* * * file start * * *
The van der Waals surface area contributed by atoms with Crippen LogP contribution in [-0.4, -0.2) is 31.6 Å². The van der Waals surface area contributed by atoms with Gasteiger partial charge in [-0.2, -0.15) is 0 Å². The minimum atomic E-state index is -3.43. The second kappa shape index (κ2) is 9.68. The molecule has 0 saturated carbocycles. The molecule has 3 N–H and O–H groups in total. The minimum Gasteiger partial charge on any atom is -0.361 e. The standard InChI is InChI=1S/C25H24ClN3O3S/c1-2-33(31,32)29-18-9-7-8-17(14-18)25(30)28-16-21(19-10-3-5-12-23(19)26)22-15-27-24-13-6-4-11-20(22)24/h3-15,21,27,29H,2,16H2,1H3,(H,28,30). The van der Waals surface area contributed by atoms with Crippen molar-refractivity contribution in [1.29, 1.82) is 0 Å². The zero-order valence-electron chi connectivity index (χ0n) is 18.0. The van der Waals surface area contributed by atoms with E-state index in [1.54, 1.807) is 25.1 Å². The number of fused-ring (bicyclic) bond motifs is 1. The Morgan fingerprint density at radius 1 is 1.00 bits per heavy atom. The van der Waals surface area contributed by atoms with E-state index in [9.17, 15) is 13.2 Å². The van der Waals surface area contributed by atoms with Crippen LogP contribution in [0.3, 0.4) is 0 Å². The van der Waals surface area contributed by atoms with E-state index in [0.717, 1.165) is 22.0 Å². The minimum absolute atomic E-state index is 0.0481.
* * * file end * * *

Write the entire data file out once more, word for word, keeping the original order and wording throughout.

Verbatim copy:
The van der Waals surface area contributed by atoms with Crippen LogP contribution in [-0.4, -0.2) is 31.6 Å². The van der Waals surface area contributed by atoms with Gasteiger partial charge in [-0.2, -0.15) is 0 Å². The minimum atomic E-state index is -3.43. The second kappa shape index (κ2) is 9.68. The molecule has 0 saturated carbocycles. The molecule has 3 N–H and O–H groups in total. The minimum Gasteiger partial charge on any atom is -0.361 e. The standard InChI is InChI=1S/C25H24ClN3O3S/c1-2-33(31,32)29-18-9-7-8-17(14-18)25(30)28-16-21(19-10-3-5-12-23(19)26)22-15-27-24-13-6-4-11-20(22)24/h3-15,21,27,29H,2,16H2,1H3,(H,28,30). The van der Waals surface area contributed by atoms with Crippen molar-refractivity contribution in [1.29, 1.82) is 0 Å². The zero-order valence-electron chi connectivity index (χ0n) is 18.0. The van der Waals surface area contributed by atoms with E-state index in [1.54, 1.807) is 25.1 Å². The number of fused-ring (bicyclic) bond motifs is 1. The Morgan fingerprint density at radius 1 is 1.00 bits per heavy atom. The van der Waals surface area contributed by atoms with E-state index in [9.17, 15) is 13.2 Å². The van der Waals surface area contributed by atoms with Crippen LogP contribution in [0.3, 0.4) is 0 Å². The van der Waals surface area contributed by atoms with E-state index in [0.717, 1.165) is 22.0 Å². The minimum absolute atomic E-state index is 0.0481.